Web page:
Measuring Pie for Hoof Boots (Part 2 of the 3 Part Series on Transitioning to Hoof Boots)

We clipped her nails and pulled her shoes. In my recent post “Off With Her Shoes” I wrote about how my wife Julia and I are transitioning her pony Pie from steel shoes to bare feet. In this update, I’ll show you how we trimmed and measured Pie’s feet for hoof boots. But first, to recap, a few pics of Pie having her shoes removed.

Julia pulling Pie’s shoes. Lots of pics and descriptions on how this went right here.
Pie’s left front after after the shoe was pulled. She has a really healthy hoof. Daniel Yoder, who shod her, did a great job.

Barefoot Trimming 101 in Pictures

Now that Pie’s shoes are off, I can trim them so we can measure them up for hoof boots. We’ll use hoof boots on her when she needs more protection, like on gravel roads and rocky trails.

This would be a good time for hoof boots. Here, my mule Polly in her Easy Boot hoof boots on a Texas gravel road. She wore them on her 2,500 mile wagon voyage from Canada to Mexico. She wore no steel shoes underneath her boots. You can stream the Rocky Mountain PBS documentary about her voyage here on Amazon.

Okay. Disclosure time. I am not a farrier or professional hoof trimmer. I’m self taught. I’ve been trimming feet since 2004 and with some tweaks from my vets (Drs Hay and Santos of Tryon Equine Associates in Landrum, North Carolina) have had great results. My go to source is Pete Ramey’s “Making Natural Hoof Care Work for You”.

So now that I’ve got the disclaimer stuff covered let’s move on to some trimming photos.

Trimming and Measuring Pie’s Feet for Hoof Boots

Here are some photos of how I shaped Pies feet and measured them for hoof boots after her shoes were removed. Pie’s feet hadn’t been trimmed in about 2 months so they were ready for a tune up. Not much of one, though. Since it’s winter time, her feet aren’t growing much. Just a bit of shaping was all she needed.

Before and after: Pie’s hoof immediately after the steel shoe was pulled and after I cleaned it lightly with a hoof knife
Pie’s feet were in good shape to begin with so all I do was rasp away some of the flare and roll the toe in the so-called Mustang Roll. The two holes are left over from the horse shoe nails that held on her shoes. They will grow out in a few weeks.
The biggest change I’ve made to Pie’s hoof is remove flair from the sides and roll the toe. I could have smoothed the roll a bit more but got in a hurry. No matter. In a few days, the grass and rock dust in her pen will abrade the angles smooth (see next photo).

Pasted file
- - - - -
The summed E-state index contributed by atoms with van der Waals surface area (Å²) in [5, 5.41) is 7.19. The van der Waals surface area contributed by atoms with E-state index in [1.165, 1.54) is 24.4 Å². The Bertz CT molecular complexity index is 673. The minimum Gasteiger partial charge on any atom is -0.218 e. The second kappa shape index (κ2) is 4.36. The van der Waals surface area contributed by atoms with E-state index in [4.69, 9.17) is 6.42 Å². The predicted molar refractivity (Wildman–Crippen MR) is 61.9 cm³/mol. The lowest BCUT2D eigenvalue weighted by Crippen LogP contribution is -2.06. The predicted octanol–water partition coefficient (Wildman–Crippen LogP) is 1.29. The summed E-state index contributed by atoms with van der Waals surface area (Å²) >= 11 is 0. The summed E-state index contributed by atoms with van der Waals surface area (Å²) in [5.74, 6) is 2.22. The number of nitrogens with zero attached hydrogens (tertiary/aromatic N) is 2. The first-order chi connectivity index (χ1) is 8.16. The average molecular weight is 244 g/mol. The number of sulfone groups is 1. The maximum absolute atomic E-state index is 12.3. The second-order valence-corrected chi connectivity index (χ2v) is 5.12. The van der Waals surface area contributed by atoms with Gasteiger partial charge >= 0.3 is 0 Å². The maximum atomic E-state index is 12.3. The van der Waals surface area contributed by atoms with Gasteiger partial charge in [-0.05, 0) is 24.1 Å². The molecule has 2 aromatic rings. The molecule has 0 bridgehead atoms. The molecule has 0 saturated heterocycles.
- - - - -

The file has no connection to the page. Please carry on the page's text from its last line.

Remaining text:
This photo was taken a few days later. See how the rasp marks and sharp angles where the hoof meets the ground have been worn away?
Okay, back to trimming the bottom of Pie’s hoof. Not much work needed here. The bottom of Pie’s hoof after leveling and removing flare from the sides. I removed about 1/8″ of material at the heel just so the frog – the triangular structure – and the heel are on the same level. This allows the frog and heel to press evenly on the ground. Note that I have not removed any material from the toe area. After this photo was taken, Pie was able to walk just fine up our gravel driveway, even without hoof boots.
Measuring up Pie’s feet: Yeah, I’m holding the tape measure sorta crooked…
Final measured dimensions: Width: 125mm / Length 135mm

In an ideal world, this is where I would have pulled a pair of 125 by 135 Renegade hoof boots off the shelf and slapped them to Pie’s hoof. No dice. Luckily I had a pair of Scoot boots handy. I tried them on. No luck. They were too tight.

Pie booted up with a Scoot boot. This size fits my mule Polly nicely but is just to small for Pie’s slightly larger hoof.

Luckily I had pair of Renegade hoof boots on hand that were a bit too large but still fit. I put them on Pie’s foot and Julia and I went for a ride.

Our hoof boot collection: they included Renegades, Easy Boots, Cavallos and Scoot boots (not pictured)
On the road with Pie in her too-big shoes: actually, that’s our driveway. Julia is ponying mule Polly.

Next Step: Fitting Pie’s Boots

When Julia and I got home from our ride, I called Renegade Hoof Boots and ordered Pie the size boot she needed. A few days later, they arrived. The length and width were perfect but the heel captivator, the part that goes up over the heel, was too tight. No worries. A few minutes in the shop and I fixed that. That’ll be in the next and final post in this series.

Oh, and the Book

Of course I have to sneak in a plug for the new book I’m writing about my trip from North Carolina to Idaho with mules Brick and Cracker. Right now Julia’s editing a section called the Spaghetti Orgasm. Hmmmm….. Curious? Sign up for the newsletter and I’ll give you a heads up when the book’s fit to read.

Links That Might Interest You

In case you’re still up for some more reading, here are some articles you might enjoy.


This site uses Akismet to reduce spam. Learn how your comment data is processed.

Oldest Most Voted
Inline Feedbacks
View all comments

[…] Measuring Pie for Hoof Boots (Part 2 of 3) […]


[…] Measuring Pie for Hoof Boots (Part 2 of 3) […]


[…] Measuring Pie for Hoof Boots (Part 2 of 3) […]


[…] Measuring Pie for Hoof Boots (Part 2 of 3) […]


[…] Measuring Pie for Hoof Boots (Part 2 of 3) […]

Current Ramble
Other Cool Reads